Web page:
Umami could be crucial to health in elderly people, researchers say. An individual’s response to the elusive ‘fifth’ taste (after sweet, salty, sour and bitter) could offer vital clues to that person’s general physical condition, according to a study performed by Tohoku University and published in Flavour.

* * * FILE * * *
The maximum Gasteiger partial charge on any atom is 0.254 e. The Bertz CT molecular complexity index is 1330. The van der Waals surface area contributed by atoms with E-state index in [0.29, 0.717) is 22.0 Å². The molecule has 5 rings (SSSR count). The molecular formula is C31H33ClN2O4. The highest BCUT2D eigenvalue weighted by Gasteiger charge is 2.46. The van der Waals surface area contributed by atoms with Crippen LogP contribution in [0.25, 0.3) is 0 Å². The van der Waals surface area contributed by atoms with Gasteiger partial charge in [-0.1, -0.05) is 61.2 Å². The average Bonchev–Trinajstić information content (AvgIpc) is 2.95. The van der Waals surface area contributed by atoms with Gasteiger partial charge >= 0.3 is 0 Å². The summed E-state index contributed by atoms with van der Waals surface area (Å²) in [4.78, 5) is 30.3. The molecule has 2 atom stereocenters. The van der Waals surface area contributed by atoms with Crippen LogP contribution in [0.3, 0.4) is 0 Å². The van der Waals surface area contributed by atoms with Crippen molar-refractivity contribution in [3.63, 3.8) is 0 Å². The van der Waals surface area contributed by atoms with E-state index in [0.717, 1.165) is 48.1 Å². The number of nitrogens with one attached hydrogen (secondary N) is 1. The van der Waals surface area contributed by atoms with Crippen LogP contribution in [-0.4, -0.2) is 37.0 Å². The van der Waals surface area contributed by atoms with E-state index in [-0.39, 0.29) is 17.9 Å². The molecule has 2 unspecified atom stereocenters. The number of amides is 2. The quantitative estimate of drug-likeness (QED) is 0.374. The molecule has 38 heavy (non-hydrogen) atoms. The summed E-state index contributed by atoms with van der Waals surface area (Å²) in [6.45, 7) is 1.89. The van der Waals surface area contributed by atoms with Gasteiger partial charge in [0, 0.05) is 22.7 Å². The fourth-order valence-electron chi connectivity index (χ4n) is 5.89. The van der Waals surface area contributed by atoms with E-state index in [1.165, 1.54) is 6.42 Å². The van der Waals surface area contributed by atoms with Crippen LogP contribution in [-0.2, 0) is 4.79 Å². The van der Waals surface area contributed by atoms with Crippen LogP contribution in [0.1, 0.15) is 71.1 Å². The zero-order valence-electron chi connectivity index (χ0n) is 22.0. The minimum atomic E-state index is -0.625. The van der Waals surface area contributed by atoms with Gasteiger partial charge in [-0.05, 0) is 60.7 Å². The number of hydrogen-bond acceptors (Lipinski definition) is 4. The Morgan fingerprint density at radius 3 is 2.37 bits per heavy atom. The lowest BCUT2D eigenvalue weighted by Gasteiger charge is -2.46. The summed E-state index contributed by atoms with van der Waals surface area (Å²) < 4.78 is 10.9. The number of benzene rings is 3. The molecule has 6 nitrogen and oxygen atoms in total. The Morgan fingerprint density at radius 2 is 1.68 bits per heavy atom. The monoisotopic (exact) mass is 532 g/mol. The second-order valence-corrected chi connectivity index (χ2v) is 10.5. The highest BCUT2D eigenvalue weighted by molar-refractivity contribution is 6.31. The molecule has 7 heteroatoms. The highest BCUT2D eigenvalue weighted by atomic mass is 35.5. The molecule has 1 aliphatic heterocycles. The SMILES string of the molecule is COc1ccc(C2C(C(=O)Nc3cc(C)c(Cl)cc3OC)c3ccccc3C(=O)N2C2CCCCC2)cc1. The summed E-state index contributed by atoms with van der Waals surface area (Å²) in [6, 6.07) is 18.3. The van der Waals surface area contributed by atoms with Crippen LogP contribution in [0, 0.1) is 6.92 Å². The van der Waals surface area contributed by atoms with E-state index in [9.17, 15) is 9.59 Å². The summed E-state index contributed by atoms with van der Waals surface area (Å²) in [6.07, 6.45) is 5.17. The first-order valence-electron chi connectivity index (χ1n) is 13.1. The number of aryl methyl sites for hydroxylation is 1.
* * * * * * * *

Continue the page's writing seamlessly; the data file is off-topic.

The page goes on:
The team claims that in tests subjects showing reduced specific sensitivity to umami – which is experienced through glutamate receptors and is associated with savoury pleasure – complained of appetite and weight loss, resulting in poor overall health.

The researchers also showed that hyposalivation diminished hypogeusia (a reduced ability to taste things), indicating that the reflex was essential to taste itself.